City Hall file photo

CLINTON — Coinciding with the Clinton Regional Development Corporation’s funding campaign — Vision 2020 — the Clinton City Council on Tuesday pledged an $80,000 commitment to the corporation.

The matter passed 7-0 during the committee of the whole. It is a $30,000 increase from the city’s previous $50,000 commitment to the CRDC. The council will ratify its vote during its Jan. 13 regular meeting.

The primary goal of the campaign, reiterated CRDC board member John Eisenman, is to generate a five-year outlook on economic development for the city. But specific numbers are tied to Vision 2020.

Overall, the corporation hopes to create 1,500 new or retained jobs over its campaign; 400 of them hope to be new jobs that pay at least $16.75 an hour. Jim Hizer, a consultant from Convergent Nonprofit Solutions, explained how a study that commenced last March yielded such projections.

“One of our standard practices for a client like the CRDC is that we have a laboratory that comes up with economic impact numbers,” Hizer said. “I can tell you that our estimates are on the conservative side.”

The 1,500 jobs are directly tied to the CRDC’s campaign. It’s the spinoff jobs, Hizer said, that will make a substantial community impact.

Creating 400 new jobs would generate more than $22 million in annual payroll. In turn, this creates an estimated 993 other jobs throughout the business sector, leading to an $11.79 million net annual personal consumption expenditures impact. The remaining 1,100 job retention projection equates to 2,730 total job retention and $32.4 million consumer expenditures.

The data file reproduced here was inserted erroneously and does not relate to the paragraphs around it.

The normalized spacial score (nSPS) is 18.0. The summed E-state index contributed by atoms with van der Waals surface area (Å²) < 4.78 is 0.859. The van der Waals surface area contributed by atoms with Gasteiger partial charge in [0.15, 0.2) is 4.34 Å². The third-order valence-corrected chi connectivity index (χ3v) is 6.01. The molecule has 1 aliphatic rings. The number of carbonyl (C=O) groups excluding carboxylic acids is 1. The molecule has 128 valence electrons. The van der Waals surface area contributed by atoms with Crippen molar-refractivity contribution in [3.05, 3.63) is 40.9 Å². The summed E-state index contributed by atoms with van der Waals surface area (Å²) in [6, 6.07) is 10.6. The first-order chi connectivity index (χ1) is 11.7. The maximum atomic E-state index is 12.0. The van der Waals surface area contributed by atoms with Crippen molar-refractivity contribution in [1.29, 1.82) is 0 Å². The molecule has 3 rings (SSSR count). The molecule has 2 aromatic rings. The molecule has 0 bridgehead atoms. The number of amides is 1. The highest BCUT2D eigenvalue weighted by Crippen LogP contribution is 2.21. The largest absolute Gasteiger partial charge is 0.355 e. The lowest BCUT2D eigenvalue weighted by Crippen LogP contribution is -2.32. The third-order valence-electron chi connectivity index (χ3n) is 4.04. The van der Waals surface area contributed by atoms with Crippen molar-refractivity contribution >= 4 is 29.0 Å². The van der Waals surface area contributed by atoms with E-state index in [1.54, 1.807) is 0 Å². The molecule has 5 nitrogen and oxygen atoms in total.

More jobs, Hizer said, means more dollars circulating in Clinton.

“The number means that if we don’t retain those 1,100 jobs, then you are literally taking $32 million plus a year out of the local economy,” Hizer said.

The request comes on the eve of city budget season, with the council reconvening Monday for its first of several budget hearings. Eisenman, the president of Clinton’s Abstract Title and Guaranty, said he’s familiar with, and sympathetic toward, the city’s budget constraints.

He encouraged council members to look at the broader picture — one with the buzzword “sustainability.” The city would be making a sizable delivery of funding; Eisenman said it could be the largest of any given by public or private entities.

“The city of Clinton being behind this initiative is critically important,” Eisenman said. “While a business can easily make a commitment for five years, this council cannot easily make a decision for other (future) councils.”

Council members acknowledged that $80,000 was a steep ask. But all agreed it was a sound idea to kickstart a campaign that seeks to raise Clinton’s economic profile.

“The reason I’m committed to this is because of the jobs and the things that are coming out of it,” Councilman Ed O’Neill said.

“I don’t think we take this lightly — $80,000 is a lot of money,” Councilman Tom Determann added. “What the public has to realize is that you are our economic leaders... In business, you have to spend money to make money.”

The $80,000 funding would come out of the Fiscal Year 2016 budget. It will be incorporated into upcoming budget discussions.

Assistant Editor Brenden West can be contacted at